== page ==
For John, BLUF: "You end up with firms recognizing that cognitive diversity is a strategic asset." Nothing to see here; just move along.
An interview with University of Michigan Professor Scott Page, author of a new book, The Diversity Bonus: How Great Teams Pay Off In The Knowledge Economy.
Here is how the article starts out:
Knowledge@Wharton: What drove you to research this topic?Well, he had me at C P Snow, one of my heroes from my youth.
Page: It’s a little bit of a C.P. Snow moment. He was the British academic who said there are two academies: science and arts. Within the University of Michigan or almost any university, you’ve got people in the humanities and in the arts and philosophy departments talking about the need for inclusion on normative grounds, a sort of moral case for a more integrated society. Over in computer science and ecology and business, there are all these people showing in a knowledge economy this incredible value from people who have different perspectives, different ways of looking at problems, different tools.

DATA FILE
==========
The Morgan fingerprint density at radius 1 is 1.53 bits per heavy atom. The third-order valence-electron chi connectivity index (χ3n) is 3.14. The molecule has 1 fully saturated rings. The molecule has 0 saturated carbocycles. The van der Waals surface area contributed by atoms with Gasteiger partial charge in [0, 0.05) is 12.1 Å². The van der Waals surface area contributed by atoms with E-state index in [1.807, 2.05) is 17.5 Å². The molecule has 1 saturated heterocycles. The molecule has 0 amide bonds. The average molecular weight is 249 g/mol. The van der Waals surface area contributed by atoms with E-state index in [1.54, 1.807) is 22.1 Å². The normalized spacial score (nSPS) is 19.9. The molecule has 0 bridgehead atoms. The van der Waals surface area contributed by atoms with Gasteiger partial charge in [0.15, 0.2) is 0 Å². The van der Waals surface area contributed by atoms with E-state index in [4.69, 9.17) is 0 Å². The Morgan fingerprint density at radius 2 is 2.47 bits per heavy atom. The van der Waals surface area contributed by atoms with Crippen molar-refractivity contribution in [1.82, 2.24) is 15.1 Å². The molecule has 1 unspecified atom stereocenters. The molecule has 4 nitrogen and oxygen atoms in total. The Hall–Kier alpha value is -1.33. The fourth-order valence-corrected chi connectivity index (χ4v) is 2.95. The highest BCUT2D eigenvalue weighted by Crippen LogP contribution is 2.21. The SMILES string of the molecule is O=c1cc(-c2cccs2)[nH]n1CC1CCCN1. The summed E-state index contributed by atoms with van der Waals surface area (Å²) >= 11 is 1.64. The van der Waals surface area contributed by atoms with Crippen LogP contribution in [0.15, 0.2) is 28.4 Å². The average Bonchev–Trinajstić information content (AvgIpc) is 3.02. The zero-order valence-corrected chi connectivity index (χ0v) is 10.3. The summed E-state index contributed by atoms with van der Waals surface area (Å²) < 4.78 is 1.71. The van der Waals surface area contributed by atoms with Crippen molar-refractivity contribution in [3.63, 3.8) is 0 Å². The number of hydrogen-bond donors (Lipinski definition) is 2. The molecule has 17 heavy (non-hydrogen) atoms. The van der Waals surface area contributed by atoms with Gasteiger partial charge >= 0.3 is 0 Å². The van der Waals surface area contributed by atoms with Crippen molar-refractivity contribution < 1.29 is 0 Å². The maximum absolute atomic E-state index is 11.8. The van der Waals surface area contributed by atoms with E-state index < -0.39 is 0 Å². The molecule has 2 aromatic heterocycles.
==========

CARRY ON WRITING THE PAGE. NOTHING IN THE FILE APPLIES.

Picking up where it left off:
On one side of campus, there’s a whole bunch of people talking about the pragmatic benefits of diversity. On the other side, people are talking about the normative benefits. They weren’t communicating with one another. I saw this as a real opportunity for a fruitful conversation.
Knowledge@Wharton: Don’t you think this “right thing to do” mindset about diversity feels a little patronizing?
Scott Page: It does in a way. We want our firm to look like America or have people that come from all these different categories, as opposed to asking whether we are bringing in people who can help us fulfill our mission or be better at whatever it is that we do as an organization.
Here is the sum of the argument. If your job is to take down trees, you want the best ten lumberjacks, regardless of race, creed or nation of origin. If you are working on a project with a lot of complexity, from designing a new building to developing social media to building a space launch vehicle, you need diversity of input because of all the "what ifs" you have to deal with, including the unknowns that someone from a different background might have a clue about. And, you need free discussion, so you don't miss the "O Ring" problem.♠
Hat tip to Wharton Knowledge.
Regards — Cliff
-2, Sun 0.0
♠ There is a Lowell connection here.